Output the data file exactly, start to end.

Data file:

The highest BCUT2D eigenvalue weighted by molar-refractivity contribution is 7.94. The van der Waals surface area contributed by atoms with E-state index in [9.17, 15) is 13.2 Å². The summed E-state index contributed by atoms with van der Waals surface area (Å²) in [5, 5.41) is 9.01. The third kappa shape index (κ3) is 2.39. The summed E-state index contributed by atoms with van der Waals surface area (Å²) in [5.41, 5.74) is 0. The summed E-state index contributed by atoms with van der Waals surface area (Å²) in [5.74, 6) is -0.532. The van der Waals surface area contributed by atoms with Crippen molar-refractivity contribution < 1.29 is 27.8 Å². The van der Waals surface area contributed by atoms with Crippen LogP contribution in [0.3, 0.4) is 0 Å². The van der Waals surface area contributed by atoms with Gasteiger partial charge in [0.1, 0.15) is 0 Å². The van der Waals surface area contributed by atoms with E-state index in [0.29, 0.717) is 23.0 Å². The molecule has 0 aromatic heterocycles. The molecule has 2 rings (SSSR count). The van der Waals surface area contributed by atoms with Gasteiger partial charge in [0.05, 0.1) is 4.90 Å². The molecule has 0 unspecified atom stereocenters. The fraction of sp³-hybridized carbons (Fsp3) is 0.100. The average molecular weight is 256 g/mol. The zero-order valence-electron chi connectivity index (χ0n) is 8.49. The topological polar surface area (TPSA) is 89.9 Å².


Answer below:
The highest BCUT2D eigenvalue weighted by molar-refractivity contribution is 7.94. The van der Waals surface area contributed by atoms with E-state index in [9.17, 15) is 13.2 Å². The summed E-state index contributed by atoms with van der Waals surface area (Å²) in [5, 5.41) is 9.01. The third kappa shape index (κ3) is 2.39. The summed E-state index contributed by atoms with van der Waals surface area (Å²) in [5.41, 5.74) is 0. The summed E-state index contributed by atoms with van der Waals surface area (Å²) in [5.74, 6) is -0.532. The van der Waals surface area contributed by atoms with Crippen molar-refractivity contribution < 1.29 is 27.8 Å². The van der Waals surface area contributed by atoms with Crippen LogP contribution in [0.3, 0.4) is 0 Å². The van der Waals surface area contributed by atoms with Gasteiger partial charge in [0.1, 0.15) is 0 Å². The van der Waals surface area contributed by atoms with E-state index in [0.29, 0.717) is 23.0 Å². The molecule has 0 aromatic heterocycles. The molecule has 2 rings (SSSR count). The van der Waals surface area contributed by atoms with Gasteiger partial charge in [0.05, 0.1) is 4.90 Å². The molecule has 0 unspecified atom stereocenters. The fraction of sp³-hybridized carbons (Fsp3) is 0.100. The average molecular weight is 256 g/mol. The zero-order valence-electron chi connectivity index (χ0n) is 8.49. The topological polar surface area (TPSA) is 89.9 Å².